Owen Jones: "Make your voice heard. Make the powerful fear you."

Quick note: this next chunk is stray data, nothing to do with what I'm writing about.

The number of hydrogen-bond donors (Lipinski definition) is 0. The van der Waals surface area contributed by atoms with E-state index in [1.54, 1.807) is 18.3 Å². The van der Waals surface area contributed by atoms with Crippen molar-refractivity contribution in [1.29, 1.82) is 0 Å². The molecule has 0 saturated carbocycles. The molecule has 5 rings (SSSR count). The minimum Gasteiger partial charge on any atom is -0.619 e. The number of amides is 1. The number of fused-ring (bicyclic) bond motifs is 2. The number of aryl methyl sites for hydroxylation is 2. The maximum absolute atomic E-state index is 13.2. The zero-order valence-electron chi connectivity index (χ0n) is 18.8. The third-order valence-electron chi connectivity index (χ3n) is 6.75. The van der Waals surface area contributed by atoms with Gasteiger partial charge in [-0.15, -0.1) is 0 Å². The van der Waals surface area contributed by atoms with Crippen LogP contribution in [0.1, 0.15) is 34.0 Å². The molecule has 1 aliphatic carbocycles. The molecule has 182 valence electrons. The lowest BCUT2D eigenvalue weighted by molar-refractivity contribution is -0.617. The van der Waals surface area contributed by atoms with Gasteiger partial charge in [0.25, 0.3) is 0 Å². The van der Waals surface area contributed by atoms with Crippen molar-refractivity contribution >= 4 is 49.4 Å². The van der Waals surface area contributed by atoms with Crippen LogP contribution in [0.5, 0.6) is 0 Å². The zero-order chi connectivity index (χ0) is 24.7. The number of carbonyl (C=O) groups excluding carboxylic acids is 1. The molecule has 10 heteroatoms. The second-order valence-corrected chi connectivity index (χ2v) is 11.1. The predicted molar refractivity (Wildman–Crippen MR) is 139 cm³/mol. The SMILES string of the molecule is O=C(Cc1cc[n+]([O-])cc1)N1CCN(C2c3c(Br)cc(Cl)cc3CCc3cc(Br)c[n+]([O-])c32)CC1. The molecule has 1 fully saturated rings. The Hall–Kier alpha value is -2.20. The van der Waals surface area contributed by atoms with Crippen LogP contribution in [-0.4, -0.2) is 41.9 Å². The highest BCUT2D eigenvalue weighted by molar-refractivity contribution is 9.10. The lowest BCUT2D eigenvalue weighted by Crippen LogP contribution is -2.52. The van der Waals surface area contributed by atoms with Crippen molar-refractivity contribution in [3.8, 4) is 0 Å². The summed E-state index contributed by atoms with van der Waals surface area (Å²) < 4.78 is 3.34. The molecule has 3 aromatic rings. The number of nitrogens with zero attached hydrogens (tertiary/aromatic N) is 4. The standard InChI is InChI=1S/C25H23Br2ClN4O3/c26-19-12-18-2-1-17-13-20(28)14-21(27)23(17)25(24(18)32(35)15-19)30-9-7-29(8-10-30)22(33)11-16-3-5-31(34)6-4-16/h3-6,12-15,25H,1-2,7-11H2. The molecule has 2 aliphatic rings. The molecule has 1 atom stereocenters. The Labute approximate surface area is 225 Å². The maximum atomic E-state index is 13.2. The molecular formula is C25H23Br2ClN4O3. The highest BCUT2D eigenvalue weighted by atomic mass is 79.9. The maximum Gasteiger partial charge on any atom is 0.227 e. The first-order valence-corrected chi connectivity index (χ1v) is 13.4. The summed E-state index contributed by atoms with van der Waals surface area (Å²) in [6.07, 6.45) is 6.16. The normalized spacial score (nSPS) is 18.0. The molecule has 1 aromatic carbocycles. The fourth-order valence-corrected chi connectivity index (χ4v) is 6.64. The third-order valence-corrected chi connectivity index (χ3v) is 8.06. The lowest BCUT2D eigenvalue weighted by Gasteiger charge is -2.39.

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After almost a decade of running, liberal arts and music festival Latitude is the place to firmly pitch your tent if intellectual socialism and left-wing debates about the future of the Labour party are your idea of a break between seeing Noel Gallagher, riding on gondolas or dining from one of the few too many vegan vans. At the centre point of the opening night’s packed schedule, between cabaret and comedy, left-wing political columnist for the Guardian and newly the New Statesman, Owen Jones, joined Caroline Crampton, Suzanne Moore and Georgia Gould to discuss the “Politics of Hope.” To be hopeful and a student in 2015 is a task proving to be a little harder than imagined, with Osbourne’s 2015 Budget announcing that student maintenance grants will be turned into maintenance loans, meaning those who borrow more money will end up having to pay back more. The change will hugely affect poorer students and deter working class young people from becoming students. I speak to Jones, the author of Chavs and The Establishment, on how students can remain hopeful in a time of turmoil. In the fear that future students will flick through university prospectuses as if they were holiday brochures, looking for the cheapest universities instead of the ones that suit them the most, Owen explains how “things are happening through marketisation instead of broadening academic choice.” He continues: “We’ve seen if you compare England with Scotland, where they’ve introduced the tuition fee system and find a broader range of subjects, because if you do it off the base of a market it’ll be on the basis of courses that are less subscribed being cancelled. You get this limiting of choice and this is ironic. The whole point of our university system is that it should be seen as a social good, not a consumer good, which is what’s happening. We as society rely on university students.” Jones tells me, backstage at the literary arena cradling a hot drink, that the university system isn’t based off of a social good anymore, explaining how the individual consumer is benefiting alone, affecting poorer students.
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